• Key elements in an exit strategy begin with carrying out a thorough appraisal of the current business situation, including the current value of the business and all its major fixed assets 
  • It’s also wise to ensure that statutory and tax affairs are in order; that all major documents are filed safely; and that all major developments in the company’s history are recorded 
  • Good exit planning will identify the owners’ personal objectives and timescales for action 
  • Based on the appraisal and the owners’ objectives, exit planning should evaluate the options and identify potential problems and issues 
  • An exit strategy begins when the owner makes a specific agreement with shareholders/a board of directors to pursue a chosen option based on this evaluation 
  • An action plan comes next, with a timetable, and the establishment of credible budgets together with a business plan to create a model of a likely future business 
  • Company accounting policies may need to be steered away from maximising reported profit and towards tax mitigation

who can benefit from...

exit strategy planning?

All well-run businesses should have an exit strategy, but it is particularly important for printers whose owners are approaching retirement

  • The companies that will benefit most will be those who have time – in other words, where the business has not got to the brink of failure, and where it isn’t therefore too late to reverse the situation 
  • Companies can also benefit by seeking advice at the earliest stage – planning does require time, not just for itself, but for the execution of the plan 
  • Companies who have warring parties in the boardroom may also want to contemplate an exit strategy to restore some unity and limit damage for the company 
  • Another key point to consider an exit strategy is the point at which leases run out and new financing is required; if the finance required is on a wide scale, it can help to tie this up with new ownership if the existing owner is considering an exit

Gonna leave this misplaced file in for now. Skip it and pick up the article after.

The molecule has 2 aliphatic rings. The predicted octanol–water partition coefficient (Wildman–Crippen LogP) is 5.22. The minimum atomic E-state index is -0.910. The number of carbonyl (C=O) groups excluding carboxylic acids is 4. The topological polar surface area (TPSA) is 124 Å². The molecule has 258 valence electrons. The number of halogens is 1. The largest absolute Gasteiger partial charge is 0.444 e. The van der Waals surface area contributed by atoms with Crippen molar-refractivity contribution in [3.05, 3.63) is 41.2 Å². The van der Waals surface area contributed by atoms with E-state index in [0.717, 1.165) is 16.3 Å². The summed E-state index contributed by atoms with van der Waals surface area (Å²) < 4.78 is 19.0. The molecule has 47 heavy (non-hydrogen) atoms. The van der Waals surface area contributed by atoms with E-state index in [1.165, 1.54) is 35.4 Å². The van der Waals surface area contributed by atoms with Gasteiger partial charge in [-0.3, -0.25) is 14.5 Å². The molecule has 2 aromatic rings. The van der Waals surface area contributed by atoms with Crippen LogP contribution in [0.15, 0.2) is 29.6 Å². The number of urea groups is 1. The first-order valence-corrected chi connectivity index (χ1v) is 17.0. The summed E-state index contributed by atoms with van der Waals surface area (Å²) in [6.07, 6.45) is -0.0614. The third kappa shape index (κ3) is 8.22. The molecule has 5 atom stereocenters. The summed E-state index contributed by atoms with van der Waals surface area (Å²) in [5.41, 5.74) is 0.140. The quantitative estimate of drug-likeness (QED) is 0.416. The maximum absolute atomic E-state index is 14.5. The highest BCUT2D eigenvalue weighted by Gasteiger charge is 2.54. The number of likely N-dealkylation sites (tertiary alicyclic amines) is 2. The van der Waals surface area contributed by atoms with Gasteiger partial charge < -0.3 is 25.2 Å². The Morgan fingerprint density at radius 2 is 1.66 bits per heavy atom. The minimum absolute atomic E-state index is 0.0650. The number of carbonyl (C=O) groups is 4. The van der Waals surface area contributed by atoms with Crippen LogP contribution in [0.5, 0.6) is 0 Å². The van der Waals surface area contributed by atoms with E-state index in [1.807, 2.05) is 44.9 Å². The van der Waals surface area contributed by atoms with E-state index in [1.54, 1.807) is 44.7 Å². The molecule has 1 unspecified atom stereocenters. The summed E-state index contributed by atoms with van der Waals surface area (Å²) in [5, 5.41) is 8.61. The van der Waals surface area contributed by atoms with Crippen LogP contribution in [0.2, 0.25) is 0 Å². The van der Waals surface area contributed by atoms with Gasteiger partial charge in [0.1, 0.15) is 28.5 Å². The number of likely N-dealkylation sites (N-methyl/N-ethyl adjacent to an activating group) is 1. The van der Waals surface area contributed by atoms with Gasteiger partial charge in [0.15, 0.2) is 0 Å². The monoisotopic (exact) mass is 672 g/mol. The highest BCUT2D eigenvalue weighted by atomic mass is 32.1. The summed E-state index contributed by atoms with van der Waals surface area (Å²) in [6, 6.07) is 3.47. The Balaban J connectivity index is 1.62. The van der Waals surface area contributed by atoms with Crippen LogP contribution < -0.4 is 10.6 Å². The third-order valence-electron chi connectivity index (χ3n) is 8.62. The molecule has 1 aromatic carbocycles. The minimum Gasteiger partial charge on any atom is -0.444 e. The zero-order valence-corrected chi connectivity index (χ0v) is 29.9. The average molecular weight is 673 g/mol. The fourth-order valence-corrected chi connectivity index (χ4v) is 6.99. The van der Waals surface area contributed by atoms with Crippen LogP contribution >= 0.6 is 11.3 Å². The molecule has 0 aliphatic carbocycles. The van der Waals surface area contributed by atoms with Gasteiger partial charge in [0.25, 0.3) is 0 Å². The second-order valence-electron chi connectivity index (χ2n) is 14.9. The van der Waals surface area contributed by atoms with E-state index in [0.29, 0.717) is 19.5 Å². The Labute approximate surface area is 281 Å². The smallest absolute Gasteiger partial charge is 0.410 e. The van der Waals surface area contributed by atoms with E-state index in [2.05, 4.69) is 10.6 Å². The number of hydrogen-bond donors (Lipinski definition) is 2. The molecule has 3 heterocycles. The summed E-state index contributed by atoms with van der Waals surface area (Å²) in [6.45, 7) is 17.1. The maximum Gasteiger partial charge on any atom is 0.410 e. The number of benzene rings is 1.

• If there is a lack of obvious succession, a planned exit strategy will help to achieve a good sale that delivers benefit for shareholders
Email Key Factors...
Karen Charlesworth

Welcome to the PrintSpeak Printers' Survival Guide - helping you to ride out the recession

The pages of the printing trade press have recently read like a Domesday roll-call of print's great and formerly glorious. Who could have predicted the failure of Borcombe SP, Kelvin Print Group, Quebecor, Capital, Printhaus, Butler and Tanner, Celloglas and more? With margins on print lower than they've ever been, the current global economic crisis is magnifying the cracks in every print business model.

But for every bad news story, there are plenty of success stories. Here at PrintSpeak, we decided to pull together a weekly newsletter looking at printers who recently hit a sticky patch - and what pulled them through. We hope it will provide our readers with food for thought. A struggling business is not necessarily a failing one - and knowing who to call is half the battle. In the coming weeks we'll be looking at subjects including factoring, debt collection, credit management, VIAMBOs, cost rate reviewing, credit insurance, financial restructuring and more - building a library of business know-how and giving you the contacts and knowledge to ride out the recession.

Karen Charlesworth
Publisher, PrintSpeak